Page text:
Board games which simulate real-time activities, particularly sports, are sort of a point of fascination for me. On paper, sports, like any game, fit a pattern that board game fans will undoubtedly find familiar – rules, goals, limitations, strategies, tactics, it’s all there. But the challenge of distilling a physical game into cardboard and plastic is a unique one, since at best you take out one of the defining characteristics – physicality – while trying to retain some of the core essence of what makes the game ‘itself’. And that is definitely a design challenge – one which I believe 11 from Nestor Games rises to quite admirably.
We received a copy of 11 for review from Nestor Games
In 11, two players will face off in a strategic, almost chess-like interpretation of a football game – ok, look, despite the fact that I’m American and definitely want to call it soccer, I kept getting corrected by my non-American friends while we were playing, so I just give up at this point.
But as I was saying – in 11, each player will control a team, which they will use to try and move the ball across the field in order to score in their opponent’s goal – like, you know, football. The board is a neoprene mat and the pieces are simple plastic discs with player numbers – a common feature of Nestor games – which lends a simple elegance to the presentation of this austere game.
On your turn, you will roll the die, and that will give you the number of ‘movement points’ you have for the turn. By spending a point, you can move one of your players one space along the arcing network of interconnected field spaces. The player with the ball can move it with them at no additional cost, but taking the ball from an opposing player costs 3 movement.
The other option you have once per turn is to kick the ball as a free action. The ball can be shot one or two spaces ahead of the carrier in order to set up your other players to pick it up and run, or you can pass directly to another player who is on an adjacent space. But the brilliant aspect of the gameplay in 11, the thing that really brings the strategy to life, is the fact that a ball passed to an adjacent player can be immediately passed to another adjacent player, an unlimited number of times.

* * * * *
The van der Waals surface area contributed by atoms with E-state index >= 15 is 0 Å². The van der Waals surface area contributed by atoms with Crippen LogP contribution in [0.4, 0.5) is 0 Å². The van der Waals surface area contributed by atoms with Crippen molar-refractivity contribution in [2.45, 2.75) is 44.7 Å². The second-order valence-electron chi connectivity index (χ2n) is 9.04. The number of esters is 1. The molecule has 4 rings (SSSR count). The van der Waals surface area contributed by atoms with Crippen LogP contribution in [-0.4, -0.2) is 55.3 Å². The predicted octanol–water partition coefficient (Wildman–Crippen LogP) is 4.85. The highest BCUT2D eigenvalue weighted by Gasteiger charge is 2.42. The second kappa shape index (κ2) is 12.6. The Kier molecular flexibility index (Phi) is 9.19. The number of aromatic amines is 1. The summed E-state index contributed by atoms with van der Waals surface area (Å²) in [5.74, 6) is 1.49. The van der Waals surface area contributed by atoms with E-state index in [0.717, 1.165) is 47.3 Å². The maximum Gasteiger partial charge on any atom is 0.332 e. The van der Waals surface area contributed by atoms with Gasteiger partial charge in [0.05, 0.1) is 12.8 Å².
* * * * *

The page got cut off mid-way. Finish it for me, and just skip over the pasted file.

That means that if you’re clever (and if the dice cooperate), you can make chains of players which make it possible to move the ball huge distances across the field all at once, all the better to break away from defenders and move into prime scoring position.
Your goal (hah) is to get as many points as possible before the end of the game, and that brings up one of the oddities in 11’s design – there is no timer, no mechanism in-game, that determines a winner. Like the game it’s based on, it is suggested that you simply play 11 for a number of real-world minutes, after which you decide a winner (the rules suggest 2 20 minute rounds). For those with less time, though, one could easily instead play to a certain score or number of actions, to keep the game from dragging.
All in all, I was genuinely impressed with the simple elegance of 11’s design and appearance. Despite the lack of a real-time or dexterity element, it does retain some of the flavor of the sport it simulates. You have to move your team in a coordinated effort, blocking off advancement routes and creating chains of passers to move the ball around your opponent, and it feels so incredibly clever when it works. On the downside, when the dice give you 1 action and your opponent 6, it can feel like a really random kick in the teeth. But the brevity of 11’s gameplay means that a moment later, you could be up just as far, racing across the neoprene field, kicking the ball ahead of you as you close in on the goal.
11 is produced by Nestor Games, a small, Spain-based publisher. You can order games directly from their website for worldwide delivery, and most if not all come in an incredibly portable canvas pouch which, paired with 11’s gameplay, makes this an absolutely perfect game to take on the go.